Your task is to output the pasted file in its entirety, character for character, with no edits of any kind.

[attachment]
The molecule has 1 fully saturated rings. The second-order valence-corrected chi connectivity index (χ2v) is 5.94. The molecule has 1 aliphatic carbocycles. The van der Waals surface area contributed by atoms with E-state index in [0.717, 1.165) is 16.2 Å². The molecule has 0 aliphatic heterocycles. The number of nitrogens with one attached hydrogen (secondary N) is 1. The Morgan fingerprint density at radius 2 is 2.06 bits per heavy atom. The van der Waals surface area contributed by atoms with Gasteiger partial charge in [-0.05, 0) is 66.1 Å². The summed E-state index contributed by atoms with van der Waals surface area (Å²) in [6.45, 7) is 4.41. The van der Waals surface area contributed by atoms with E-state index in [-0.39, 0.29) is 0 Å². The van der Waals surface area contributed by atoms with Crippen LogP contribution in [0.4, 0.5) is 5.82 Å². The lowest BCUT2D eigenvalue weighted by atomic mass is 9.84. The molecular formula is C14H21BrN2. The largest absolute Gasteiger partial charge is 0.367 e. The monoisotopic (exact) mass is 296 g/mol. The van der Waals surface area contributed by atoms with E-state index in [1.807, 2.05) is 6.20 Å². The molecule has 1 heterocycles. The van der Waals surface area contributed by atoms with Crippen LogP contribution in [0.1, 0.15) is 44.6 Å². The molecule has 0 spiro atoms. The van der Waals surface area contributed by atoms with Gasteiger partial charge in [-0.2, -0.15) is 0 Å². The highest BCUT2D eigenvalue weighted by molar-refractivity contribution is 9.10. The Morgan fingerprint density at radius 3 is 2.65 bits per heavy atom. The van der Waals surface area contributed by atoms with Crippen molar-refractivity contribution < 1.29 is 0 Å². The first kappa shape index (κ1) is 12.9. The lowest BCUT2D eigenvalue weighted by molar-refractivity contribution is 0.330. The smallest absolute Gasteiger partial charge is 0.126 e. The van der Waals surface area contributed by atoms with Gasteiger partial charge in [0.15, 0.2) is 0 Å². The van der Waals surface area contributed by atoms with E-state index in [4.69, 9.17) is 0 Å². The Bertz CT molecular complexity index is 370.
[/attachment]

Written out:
The molecule has 1 fully saturated rings. The second-order valence-corrected chi connectivity index (χ2v) is 5.94. The molecule has 1 aliphatic carbocycles. The van der Waals surface area contributed by atoms with E-state index in [0.717, 1.165) is 16.2 Å². The molecule has 0 aliphatic heterocycles. The number of nitrogens with one attached hydrogen (secondary N) is 1. The Morgan fingerprint density at radius 2 is 2.06 bits per heavy atom. The van der Waals surface area contributed by atoms with Gasteiger partial charge in [-0.05, 0) is 66.1 Å². The summed E-state index contributed by atoms with van der Waals surface area (Å²) in [6.45, 7) is 4.41. The van der Waals surface area contributed by atoms with E-state index in [-0.39, 0.29) is 0 Å². The van der Waals surface area contributed by atoms with Crippen LogP contribution in [0.4, 0.5) is 5.82 Å². The lowest BCUT2D eigenvalue weighted by atomic mass is 9.84. The molecular formula is C14H21BrN2. The largest absolute Gasteiger partial charge is 0.367 e. The monoisotopic (exact) mass is 296 g/mol. The van der Waals surface area contributed by atoms with E-state index in [1.807, 2.05) is 6.20 Å². The molecule has 1 heterocycles. The van der Waals surface area contributed by atoms with Crippen LogP contribution in [0.1, 0.15) is 44.6 Å². The molecule has 0 spiro atoms. The van der Waals surface area contributed by atoms with Gasteiger partial charge in [-0.2, -0.15) is 0 Å². The highest BCUT2D eigenvalue weighted by molar-refractivity contribution is 9.10. The Morgan fingerprint density at radius 3 is 2.65 bits per heavy atom. The van der Waals surface area contributed by atoms with Crippen molar-refractivity contribution < 1.29 is 0 Å². The first kappa shape index (κ1) is 12.9. The lowest BCUT2D eigenvalue weighted by molar-refractivity contribution is 0.330. The smallest absolute Gasteiger partial charge is 0.126 e. The van der Waals surface area contributed by atoms with Gasteiger partial charge in [0.15, 0.2) is 0 Å². The van der Waals surface area contributed by atoms with E-state index in [4.69, 9.17) is 0 Å². The Bertz CT molecular complexity index is 370.